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A simple state-based recalc engine for web components

We recently released Elix 6.0. This includes a simple state-based recalc engine that lets our components know what they should update when their internal state changes.

We were inspired by Rich Harris’ Rethinking Reactivity talk on version 3 of the Svelte framework, which advances the idea of building user interface components upon a spreadsheet-like recalc engine. Significantly, the recalc engine supports forward references — when one piece of data changes, the engine can efficiently determine what else must be recalculated. Svelte entails a complete toolchain that we’re not ready to adopt, but we like the idea of recalc as a useful service for web components.

As it turns out, Elix already had much of what we need to build a recalc engine, and it was relatively straightforward to expand that to form a new core for our Elix components. We worked this into a core Elix mixin called ReactiveMixin, which can now let a component know exactly what state has actually changed since the last render. This in turn lets the component efficiently decide what it needs to update in the DOM.

The smallest amount of framework we can get away with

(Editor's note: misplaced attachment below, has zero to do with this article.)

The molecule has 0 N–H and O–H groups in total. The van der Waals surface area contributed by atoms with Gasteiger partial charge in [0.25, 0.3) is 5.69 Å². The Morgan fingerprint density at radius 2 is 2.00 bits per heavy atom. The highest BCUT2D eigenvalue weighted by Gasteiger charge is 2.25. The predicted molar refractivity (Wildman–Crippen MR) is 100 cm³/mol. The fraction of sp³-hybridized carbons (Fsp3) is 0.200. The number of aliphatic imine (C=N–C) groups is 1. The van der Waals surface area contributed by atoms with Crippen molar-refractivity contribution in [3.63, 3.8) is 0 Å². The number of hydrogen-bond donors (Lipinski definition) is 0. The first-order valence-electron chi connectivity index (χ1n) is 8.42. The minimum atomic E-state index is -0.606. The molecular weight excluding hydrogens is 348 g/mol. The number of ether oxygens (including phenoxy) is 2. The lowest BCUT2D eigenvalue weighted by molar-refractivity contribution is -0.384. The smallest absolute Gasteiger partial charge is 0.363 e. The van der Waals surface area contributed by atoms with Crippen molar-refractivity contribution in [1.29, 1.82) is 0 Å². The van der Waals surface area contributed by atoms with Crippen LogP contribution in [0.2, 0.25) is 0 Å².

As we’ve noted before, it’s not practical to write a production component library without any shared code. Writing web components requires enough boilerplate that most people end up using a framework, even if it’s just a tiny framework they wrote themselves.

Elix has had to develop its own core library so that we can create reliable, polished, general-purpose web components. Our framework happens to be composed of JavaScript mixins. We don’t particularly care to push this framework on other people, but we do discuss it from time to time in case the work we’ve done can help write their own framework-level code better.

We only ask a few things of our framework:

The second and third things are boring but necessary; the first part is the only interesting bit. For convenience, all three of these mixins are bundled together in a base class, ReactiveElement. But each piece is usable separately.


A simple increment/decrement web component in Elix 6.0 looks like this:

import { ReactiveElement, symbols, template } from "elix";

class IncrementDecrement extends ReactiveElement {
  componentDidMount() {
    this.$.decrement.addEventListener("click", () => {
    this.$.increment.addEventListener("click", () => {

  // This property becomes the value of this.state at constructor time.
  get defaultState() {
    return Object.assign(super.defaultState, {
      value: 0,

  // Render the current state to the DOM.
  [symbols.render](changed) {
    if (changed.value) {
      this.$.valueSpan.textContent = this.state.value;

  // Define the initial contents of the component's Shadow DOM subtree.
  get [symbols.template]() {
    return template.html`
      <button id="decrement">-</button>
      <span id="valueSpan"></span>
      <button id="increment">+</button>

  // Provide a public property that gets/sets the value state.
  // If an HTML author sets a "value" attribute, it will invoke this setter.
  get value() {
    return this.state.value;
  set value(value) {
    this.setState({ value });

Live demo